Custom and practice
One of the ways in which a practice or benefit can constitute an implied term (www.practicallaw.com/0-200-3351) of a contract of employment (www.practicallaw.com/5-200-3117). Such a practice or benefit will become an implied term of the employment contract if it is regularly adopted and is customary in a particular trade or locality or at a particular workplace. For the custom or practice to amount to an implied term of the employment contract, it must be "reasonable, certain and notorious" (Bond and another v CAV Ltd  IRLR 360) and followed "because there is a sense of legal obligation to do so" (Solectron Scotland Ltd v Roper  IRLR 40).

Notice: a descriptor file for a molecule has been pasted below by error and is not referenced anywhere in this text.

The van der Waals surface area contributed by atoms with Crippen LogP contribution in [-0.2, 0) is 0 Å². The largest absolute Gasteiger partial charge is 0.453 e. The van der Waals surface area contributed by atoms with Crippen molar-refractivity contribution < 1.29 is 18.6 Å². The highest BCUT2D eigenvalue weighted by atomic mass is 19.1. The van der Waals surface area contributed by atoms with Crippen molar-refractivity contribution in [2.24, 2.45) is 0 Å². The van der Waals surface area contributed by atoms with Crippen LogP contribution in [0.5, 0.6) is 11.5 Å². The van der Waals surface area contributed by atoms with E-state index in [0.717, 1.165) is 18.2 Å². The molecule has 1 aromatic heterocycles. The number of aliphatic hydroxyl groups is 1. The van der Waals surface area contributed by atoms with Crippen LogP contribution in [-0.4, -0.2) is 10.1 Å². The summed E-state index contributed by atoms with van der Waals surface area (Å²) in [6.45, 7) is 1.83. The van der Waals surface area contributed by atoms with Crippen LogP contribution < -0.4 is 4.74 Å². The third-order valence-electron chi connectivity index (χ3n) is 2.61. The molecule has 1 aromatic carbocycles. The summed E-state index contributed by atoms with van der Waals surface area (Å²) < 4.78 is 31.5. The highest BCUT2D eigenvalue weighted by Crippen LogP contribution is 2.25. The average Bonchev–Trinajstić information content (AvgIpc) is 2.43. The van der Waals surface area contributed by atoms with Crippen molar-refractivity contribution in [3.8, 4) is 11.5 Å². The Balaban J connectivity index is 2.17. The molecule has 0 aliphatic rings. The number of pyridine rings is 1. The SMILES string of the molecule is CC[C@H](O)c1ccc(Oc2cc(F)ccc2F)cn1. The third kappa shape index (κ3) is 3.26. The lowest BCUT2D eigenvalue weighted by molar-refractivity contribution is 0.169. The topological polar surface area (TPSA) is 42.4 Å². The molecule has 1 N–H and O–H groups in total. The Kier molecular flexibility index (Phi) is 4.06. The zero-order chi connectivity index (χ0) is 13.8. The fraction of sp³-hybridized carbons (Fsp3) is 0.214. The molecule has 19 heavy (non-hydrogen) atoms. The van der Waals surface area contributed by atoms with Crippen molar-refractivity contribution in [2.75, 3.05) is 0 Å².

For further information, see Practice note, Implied terms in employment contracts: Terms implied by custom and practice.